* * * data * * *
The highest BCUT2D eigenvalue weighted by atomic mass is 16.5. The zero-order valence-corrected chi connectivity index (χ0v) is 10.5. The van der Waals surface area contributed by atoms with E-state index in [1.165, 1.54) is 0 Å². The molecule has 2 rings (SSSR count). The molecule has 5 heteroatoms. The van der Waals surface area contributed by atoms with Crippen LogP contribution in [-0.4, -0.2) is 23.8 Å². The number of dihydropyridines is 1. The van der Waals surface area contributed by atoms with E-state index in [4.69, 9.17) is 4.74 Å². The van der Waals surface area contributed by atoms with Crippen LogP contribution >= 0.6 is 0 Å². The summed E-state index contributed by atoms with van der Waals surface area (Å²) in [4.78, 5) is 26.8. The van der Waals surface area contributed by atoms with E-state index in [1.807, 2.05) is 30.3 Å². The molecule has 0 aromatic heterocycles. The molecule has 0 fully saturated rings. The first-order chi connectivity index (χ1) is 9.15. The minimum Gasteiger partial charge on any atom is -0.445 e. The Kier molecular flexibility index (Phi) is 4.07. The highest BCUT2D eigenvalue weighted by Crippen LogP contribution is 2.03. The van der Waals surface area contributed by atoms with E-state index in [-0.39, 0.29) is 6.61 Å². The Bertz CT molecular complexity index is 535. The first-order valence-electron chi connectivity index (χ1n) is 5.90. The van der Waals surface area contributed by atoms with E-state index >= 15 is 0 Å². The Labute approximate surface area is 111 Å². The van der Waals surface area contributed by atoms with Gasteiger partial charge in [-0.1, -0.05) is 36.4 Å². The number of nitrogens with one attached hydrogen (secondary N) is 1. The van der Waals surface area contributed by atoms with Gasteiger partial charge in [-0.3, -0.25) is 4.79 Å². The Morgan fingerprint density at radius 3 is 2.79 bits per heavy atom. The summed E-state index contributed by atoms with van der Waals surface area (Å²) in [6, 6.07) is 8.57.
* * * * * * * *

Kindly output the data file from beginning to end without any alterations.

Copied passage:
The highest BCUT2D eigenvalue weighted by atomic mass is 16.5. The zero-order valence-corrected chi connectivity index (χ0v) is 10.5. The van der Waals surface area contributed by atoms with E-state index in [1.165, 1.54) is 0 Å². The molecule has 2 rings (SSSR count). The molecule has 5 heteroatoms. The van der Waals surface area contributed by atoms with Crippen LogP contribution in [-0.4, -0.2) is 23.8 Å². The number of dihydropyridines is 1. The van der Waals surface area contributed by atoms with E-state index in [4.69, 9.17) is 4.74 Å². The van der Waals surface area contributed by atoms with Crippen LogP contribution >= 0.6 is 0 Å². The summed E-state index contributed by atoms with van der Waals surface area (Å²) in [4.78, 5) is 26.8. The van der Waals surface area contributed by atoms with E-state index in [1.807, 2.05) is 30.3 Å². The molecule has 0 aromatic heterocycles. The molecule has 0 fully saturated rings. The first-order chi connectivity index (χ1) is 9.15. The minimum Gasteiger partial charge on any atom is -0.445 e. The Kier molecular flexibility index (Phi) is 4.07. The highest BCUT2D eigenvalue weighted by Crippen LogP contribution is 2.03. The van der Waals surface area contributed by atoms with E-state index in [-0.39, 0.29) is 6.61 Å². The Bertz CT molecular complexity index is 535. The first-order valence-electron chi connectivity index (χ1n) is 5.90. The van der Waals surface area contributed by atoms with E-state index >= 15 is 0 Å². The Labute approximate surface area is 111 Å². The van der Waals surface area contributed by atoms with Gasteiger partial charge in [-0.1, -0.05) is 36.4 Å². The number of nitrogens with one attached hydrogen (secondary N) is 1. The van der Waals surface area contributed by atoms with Gasteiger partial charge in [-0.3, -0.25) is 4.79 Å². The Morgan fingerprint density at radius 3 is 2.79 bits per heavy atom. The summed E-state index contributed by atoms with van der Waals surface area (Å²) in [6, 6.07) is 8.57.